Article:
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[582] the battle along our front been protracted. But that could not be. Twenty minutes after the first shot was fired, fully 10,000 of our men were stretched writhing on the sod, or still and calm in death; while the enemy's loss was probably little more than 1,000. And when, some hours later, orders were sent by Gen. Meade to each corps commander to renew the assault at once, without regard to any other; the men simply and unanimously refused to obey it. They knew that success was hopeless, and the attempt to gain it murderous: hence they refused to be sacrificed to no purpose.

Our total loss at and around Cold Harbor was 13,153; of whom 1,705 were killed, 9,042 wounded, and 2,406 missing. Among the killed were acting Brigadiers P. A. Porter,1 Lewis O. Morris, and F. F. Wead; all of New York. Cols. Edward Pye, 95th N. Y., O. H. Morris, 66th N. Y., J. C. Drake, 112th N. Y., John McConihe, 169th N. Y., Edwin Schall, 51st Pa., and F. A. Haskell, 36th Wise. Brig.-Gen. R. O. Tyler was among the severely wounded. Brig.-Gen. Doles was the only Rebel officer of note reported as killed. Col. Lawrence M. Keitt, formerly a conspicuous M. C. from South Carolina, had fallen the day before.

Our army had suffered terribly in this battle; but it had lost blood only. The fighting closed with our front advanced on several points and forced back on none; but Lee, overestimating the effects of our repulse on the morale of our men, and seeing that our hastily constructed intrenchments directly before his lines were but slight, hazarded a night attack2 on our front, but was repulsed at every point, and soon desisted. Next day, a partial assault was made on our left; but this also was easily repulsed. Meantime, our army was gradually moving to its left, by the successive withdrawals of Burnside and of Warren; when another night attack was made3 on our right, again held by Burnside, but without success. And now an armistice of two hours was arranged, during which the wounded lying between the armies were removed and the dead buried.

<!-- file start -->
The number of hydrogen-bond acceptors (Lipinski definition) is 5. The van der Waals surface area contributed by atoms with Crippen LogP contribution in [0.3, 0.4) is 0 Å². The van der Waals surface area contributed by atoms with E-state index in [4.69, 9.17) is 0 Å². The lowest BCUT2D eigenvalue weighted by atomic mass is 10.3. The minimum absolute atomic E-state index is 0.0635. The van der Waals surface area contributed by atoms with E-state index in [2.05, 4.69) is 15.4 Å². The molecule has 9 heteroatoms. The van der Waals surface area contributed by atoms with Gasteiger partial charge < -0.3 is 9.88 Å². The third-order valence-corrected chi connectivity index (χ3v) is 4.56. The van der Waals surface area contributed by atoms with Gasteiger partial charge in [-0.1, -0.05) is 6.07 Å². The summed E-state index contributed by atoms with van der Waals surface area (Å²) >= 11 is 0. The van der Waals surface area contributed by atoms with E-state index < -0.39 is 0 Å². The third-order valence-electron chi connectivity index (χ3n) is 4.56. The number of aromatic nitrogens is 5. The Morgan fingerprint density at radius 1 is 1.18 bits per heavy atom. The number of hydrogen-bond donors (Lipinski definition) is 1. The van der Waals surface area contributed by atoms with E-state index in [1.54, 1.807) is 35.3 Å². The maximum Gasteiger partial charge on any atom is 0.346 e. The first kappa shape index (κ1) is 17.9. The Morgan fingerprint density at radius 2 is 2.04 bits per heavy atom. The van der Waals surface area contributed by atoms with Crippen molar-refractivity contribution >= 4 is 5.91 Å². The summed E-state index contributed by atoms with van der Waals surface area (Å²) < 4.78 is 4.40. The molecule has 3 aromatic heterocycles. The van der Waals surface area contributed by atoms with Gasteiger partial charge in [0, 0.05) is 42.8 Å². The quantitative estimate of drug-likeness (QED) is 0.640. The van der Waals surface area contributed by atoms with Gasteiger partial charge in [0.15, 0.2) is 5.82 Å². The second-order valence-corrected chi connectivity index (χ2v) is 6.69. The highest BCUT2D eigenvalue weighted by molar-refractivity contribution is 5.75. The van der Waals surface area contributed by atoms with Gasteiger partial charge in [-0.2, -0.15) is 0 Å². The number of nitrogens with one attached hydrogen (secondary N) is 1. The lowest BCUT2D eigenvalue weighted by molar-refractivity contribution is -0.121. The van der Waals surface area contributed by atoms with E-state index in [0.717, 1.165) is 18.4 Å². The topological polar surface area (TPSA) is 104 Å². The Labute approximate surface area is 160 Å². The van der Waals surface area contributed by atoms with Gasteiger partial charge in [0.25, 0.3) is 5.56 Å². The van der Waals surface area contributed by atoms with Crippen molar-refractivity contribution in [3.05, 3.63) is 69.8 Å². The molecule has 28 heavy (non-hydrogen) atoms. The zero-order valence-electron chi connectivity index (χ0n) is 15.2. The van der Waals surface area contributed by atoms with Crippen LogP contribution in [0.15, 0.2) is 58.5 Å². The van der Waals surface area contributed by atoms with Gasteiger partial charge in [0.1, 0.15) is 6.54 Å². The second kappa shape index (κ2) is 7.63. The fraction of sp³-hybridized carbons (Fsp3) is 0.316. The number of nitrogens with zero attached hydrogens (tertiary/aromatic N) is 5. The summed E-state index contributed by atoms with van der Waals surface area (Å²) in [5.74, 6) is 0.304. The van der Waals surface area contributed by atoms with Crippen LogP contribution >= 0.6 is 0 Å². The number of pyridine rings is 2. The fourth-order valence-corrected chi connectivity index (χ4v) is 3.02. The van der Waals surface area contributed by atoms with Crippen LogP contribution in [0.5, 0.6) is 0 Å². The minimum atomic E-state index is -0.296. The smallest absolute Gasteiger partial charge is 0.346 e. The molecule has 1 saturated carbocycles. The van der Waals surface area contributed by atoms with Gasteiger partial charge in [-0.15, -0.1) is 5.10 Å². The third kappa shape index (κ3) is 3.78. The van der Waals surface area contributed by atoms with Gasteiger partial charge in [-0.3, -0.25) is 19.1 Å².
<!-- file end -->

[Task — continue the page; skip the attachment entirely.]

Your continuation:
Next day,4 our left was extended to the Chickahominy, finding the enemy in force opposite Sumner's and Bottom's bridges; while Sheridan was dispatched with two divisions of cavalry around Lee's left, to tear up the Virginia Central railroad in his rear, which he did: crossing the Pamunkey at Aylett's, breaking the Fredericksburg road at Chesterfield station, and thence pushing over the North Anna by Chilesburg and Mount Pleasant, over the upper branches of the North Anna,5 striking the Central railroad at Trevilian's, routing a body of Rebel horse, under Wade Hampton, that interfered with his operations, and breaking up the

1 Col. Peter A. Porter, of Niagara Falls, son of Gen. Peter B. Porter, who served with honor in the War of 1812, and was Secretary of War under J. Q. Adams. Col. Porter, in the prime of life, and in the enjoyment of every thing calculated to make life desirable, volunteered from a sense of duty; saying his country had done so much for him that he could not hesitate to do all in his power for her in her hour of peril. When nominated in 1863 as Union candidate for Secretary of State, he responded that his neighbors had intrusted him with the lives of their sons, and he could not leave them while the War lasted. He was but one among thousands animated by like motives; but none ever volunteered from purer impulses, or served with more unselfish devotion, than Peter A. Porter.

2 June 4.

3 June 6.

4 June 7.

5 June 10.

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